While the world has never been politically orderly, it has oscillated between declines and rises in armed conflict. At times, these shifts between violence and a semblance of peace were quite extreme such as WWII, the largest conflict in human history. That war gave way to the Cold War and post-Cold War eras, which saw a decline in conflict-related deaths.
The decline in casualties does not always relate to a decline in the number of global conflicts. But when both deaths and conflicts increase, that tends to signal a shift in global stability.
The Global Peace Index Reveals Disturbing Trends in Global Disorder
This past summer, the Institute for Economics & Peace (IEP) published the Global Peace Index. According to the IEP, there has been:
- A 96% increase in conflict-related deaths
- An increased number of nations (91) involved in some form of external conflict
- A 17% increase in cost to the global economy due to the increased violence
Other institutions have likewise noted these trends. Unsurprisingly, they differ in the root cause and solution to the wide variety of issues contributing to the global increase in violence and global disorder.
Shifts in Power Can Arise When a Nation Changes Its Military or Economic Support
A shift in power doesn’t always come from a collapse or even a decline of a leading or regional power. Sometimes it comes from a hegemonic power, such as the U.S., withdrawing from responding to global events. With the U.S. debating its global role, international chaos will intensify.
It’s worth noting that political stability does not imply a lack of chaos or vice versa. Humans are constantly in some form of conflict, but armed conflict with casualties has been on a downward trend for several decades, according to Our World in Data.
While the total number of conflicts is typically in flux year by year, it is the overall trend of armed conflict that has declined. The data provided by IEP shows that this increase in global disorder is quite dramatic and not part of a typical fluctuation.
Some of the economic changes are due to economic disruption from the global COVID-19 pandemic and the sanctions levied by the West following Russia’s invasion of Ukraine. Much of the increase in conflicts was the result of U.S. troop withdrawals from Asia, the Middle East and Africa.
As the U.S. shrunk its footprint of deployed forces, several coups swept Africa, the Taliban retook control of Afghanistan, and Iran keeps Iraq, Syria, and Lebanon destabilized. Similarly, Russia’s presence in Europe has increased dissension within the European Union (EU).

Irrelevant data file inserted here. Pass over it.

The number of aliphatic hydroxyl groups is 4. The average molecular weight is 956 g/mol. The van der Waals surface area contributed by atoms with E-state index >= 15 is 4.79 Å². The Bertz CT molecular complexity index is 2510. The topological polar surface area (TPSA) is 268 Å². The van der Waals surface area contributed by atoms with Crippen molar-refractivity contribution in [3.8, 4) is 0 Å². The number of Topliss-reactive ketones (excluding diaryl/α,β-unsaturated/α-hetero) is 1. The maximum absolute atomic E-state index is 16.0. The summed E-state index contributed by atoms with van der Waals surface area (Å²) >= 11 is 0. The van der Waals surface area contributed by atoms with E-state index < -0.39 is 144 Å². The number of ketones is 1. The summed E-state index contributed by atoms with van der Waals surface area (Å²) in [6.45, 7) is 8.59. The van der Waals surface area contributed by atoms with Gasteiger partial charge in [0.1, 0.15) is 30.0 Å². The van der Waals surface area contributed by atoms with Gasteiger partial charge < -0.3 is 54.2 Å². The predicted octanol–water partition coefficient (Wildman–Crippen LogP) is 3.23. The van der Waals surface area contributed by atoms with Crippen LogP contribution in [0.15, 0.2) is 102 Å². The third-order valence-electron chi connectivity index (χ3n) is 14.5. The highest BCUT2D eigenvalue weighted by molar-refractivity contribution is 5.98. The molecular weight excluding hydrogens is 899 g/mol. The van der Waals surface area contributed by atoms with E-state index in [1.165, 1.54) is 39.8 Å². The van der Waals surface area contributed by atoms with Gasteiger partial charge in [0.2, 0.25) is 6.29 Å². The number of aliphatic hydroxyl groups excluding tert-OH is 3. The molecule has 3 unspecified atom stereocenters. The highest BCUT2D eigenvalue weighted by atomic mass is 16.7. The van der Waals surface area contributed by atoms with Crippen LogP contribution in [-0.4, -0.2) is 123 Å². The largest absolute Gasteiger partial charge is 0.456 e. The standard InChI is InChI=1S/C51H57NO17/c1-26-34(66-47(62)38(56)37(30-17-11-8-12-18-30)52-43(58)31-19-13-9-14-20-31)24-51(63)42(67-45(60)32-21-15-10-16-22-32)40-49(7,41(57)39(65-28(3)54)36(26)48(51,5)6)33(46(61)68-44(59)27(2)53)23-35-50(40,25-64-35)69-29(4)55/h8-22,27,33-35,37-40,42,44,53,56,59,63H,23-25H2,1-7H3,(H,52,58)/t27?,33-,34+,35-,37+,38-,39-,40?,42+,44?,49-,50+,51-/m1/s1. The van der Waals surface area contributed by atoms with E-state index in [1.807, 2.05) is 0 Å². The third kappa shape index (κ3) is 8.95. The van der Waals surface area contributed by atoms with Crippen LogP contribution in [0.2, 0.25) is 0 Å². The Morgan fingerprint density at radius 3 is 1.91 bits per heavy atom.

Washington has chosen not to intervene in these conflicts directly, relying on a mix of diplomacy and sanctions instead. Also, the U.S. has not yet directly intervened in the Chinese aggression directed at the Philippines – a nation with which the U.S. has a defense treaty.
While the economic sanctions imposed by the U.S. have worked to some effect, they have also forced China, Russia, Iran, and North Korea into economic cooperation. The cooperation is not a formal economic bloc and the relations between these nations is not at a strategic level, so continued cooperation will pose a challenge.
Related: State of Play in Central Asia
The US Is Rethinking Its Approach to Intervention, and Regional Powers Are Trying to Use That Situation to Their Advantage
The U.S. may be the world’s sole superpower, but that doesn’t mean that its power is without limits. The U.S. is not only rethinking its approach to intervention, but there is also the often-unspoken issue of defining U.S. interests.
While the U.S. is reconsidering its approach to interventions meant to protect U.S. interests, regional powers will try to fill the void to improve their security or economic situations. It is unlikely that these efforts will end well.
Many regional powers like Russia, China, and Iran no longer have the experience to manage affairs in neighboring countries as they did during their imperial pursuits in the past. That lack of experience suggests that existing chaos and instability will continue around the world.
Smaller nations have taken advantage of the leadership void as well. Azerbaijan reclaimed long- disputed territory from Armenia, while Venezuela has threatened to do the same to its neighbor Guyana. Without global leadership – or some semblance of global or regional order – the upward trend of increasing conflicts, casualties, and global disorder will continue.